Travertine is a unique stone rich with historical significance. The word travertine comes from an old Roman name for Tivoli, a town in Italy where large deposits of travertine exist. The brilliant beige stone, characterized by irregular surfaces and edges, has been a principal building material in Rome since the Roman Empire. Travertine clothed the exterior of the Colosseum and was later favored by Michelangelo for his sculptures.Travertine is a sedimentary rock that begins as limestone. Over time, geological shifting forces the limestone deep within the earth. The porous nature of limestone makes it a great liquid reservoir. Limestone absorbs water from aquifers, which are enormous underground pools formed by ice age melting. Heated by the earth’s inner core, the water rises as steam, forming hot springs and geysers. This hot water dissolves the limestone and brings it to the surface along with other granules from below. If enough time transpires, mud beds consisting of limestone and other minerals cool and crystallize into solid travertine. The cooling process results in the extraordinary small holes or cavities while minerals in the stone create unique variations in color and veining. These variations contribute to travertine’s natural beauty and call to mind the ancient splendor of Imperial Rome.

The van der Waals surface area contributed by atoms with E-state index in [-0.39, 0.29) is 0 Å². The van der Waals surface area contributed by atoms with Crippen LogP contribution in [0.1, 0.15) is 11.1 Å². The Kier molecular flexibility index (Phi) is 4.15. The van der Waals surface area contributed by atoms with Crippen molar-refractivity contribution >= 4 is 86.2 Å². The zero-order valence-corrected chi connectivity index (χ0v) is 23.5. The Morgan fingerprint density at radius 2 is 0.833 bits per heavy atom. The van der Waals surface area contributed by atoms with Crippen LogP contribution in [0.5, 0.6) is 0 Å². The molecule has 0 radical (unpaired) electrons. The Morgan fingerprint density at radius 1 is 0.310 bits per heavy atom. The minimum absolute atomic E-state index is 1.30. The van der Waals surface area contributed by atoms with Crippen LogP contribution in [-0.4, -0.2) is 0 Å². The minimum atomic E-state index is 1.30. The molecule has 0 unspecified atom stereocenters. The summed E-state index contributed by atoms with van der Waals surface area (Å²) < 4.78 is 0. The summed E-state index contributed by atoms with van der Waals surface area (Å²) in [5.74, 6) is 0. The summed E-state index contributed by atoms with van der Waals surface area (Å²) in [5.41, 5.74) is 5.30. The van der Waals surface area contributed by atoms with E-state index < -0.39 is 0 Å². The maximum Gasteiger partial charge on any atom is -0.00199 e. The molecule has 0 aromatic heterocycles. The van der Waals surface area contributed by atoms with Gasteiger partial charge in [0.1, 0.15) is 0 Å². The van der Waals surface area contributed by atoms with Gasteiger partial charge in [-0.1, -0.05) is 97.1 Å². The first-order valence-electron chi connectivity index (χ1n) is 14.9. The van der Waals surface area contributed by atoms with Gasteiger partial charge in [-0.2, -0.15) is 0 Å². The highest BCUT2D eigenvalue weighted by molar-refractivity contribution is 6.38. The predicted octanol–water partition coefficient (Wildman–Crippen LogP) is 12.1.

Uses for Travertine
- Interior and exterior
- Floors and walls
- Shower surrounds
Types of Travertine
- Unfilled: Travertine with naturally occurring holes.
- Filled: Travertine with its naturally occurring holes filled with a mixture of a hardener and dust obtained from the cutting and honing process.
- Polished: During production, a facet is put on each crystal at a microscopic level – much as a jeweler would facet a diamond. The resultant smooth surface allows light to refract in and out of the stone in a parallel way. This enhances the visible sheen and gives the appearance of depth.
- Honed: A smooth, non-reflective finish achieved by grinding the surface.
- Tumbled (ancient stones): An antique look achieved by rounded corners and edges.
Sizes of Travertine
- Various tile sizes
Color variations are common and enhance the natural beauty of travertine. Be sure to inspect multiple samples of the stone before selection to ensure satisfaction with colors and patterns.
Maintaining your Travertine
- Do clean with a dust mop and neutral cleaner to remove most dirt.
- Do use a penetrating sealer to prevent staining. Because many stones are porous to some degree, excessive water may cause reactions stone such as oxidation (rust), etc. “Special Impregnating” sealers are recommended to avoid these problems. Hari stones representatives can recommend appropriate sealers.
- Do clean natural stones with “special stone cleaners”, “pH balanced cleaners” or “neutral base cleaners”.
- Do not clean any natural stone with acidic cleaners, including (but not limited to) vinegar or cleaners with “lemon” or “lime” on the label. These products will abrade the polish from the stone. Sealers DO NOT protect polished surfaces from these types of cleaners.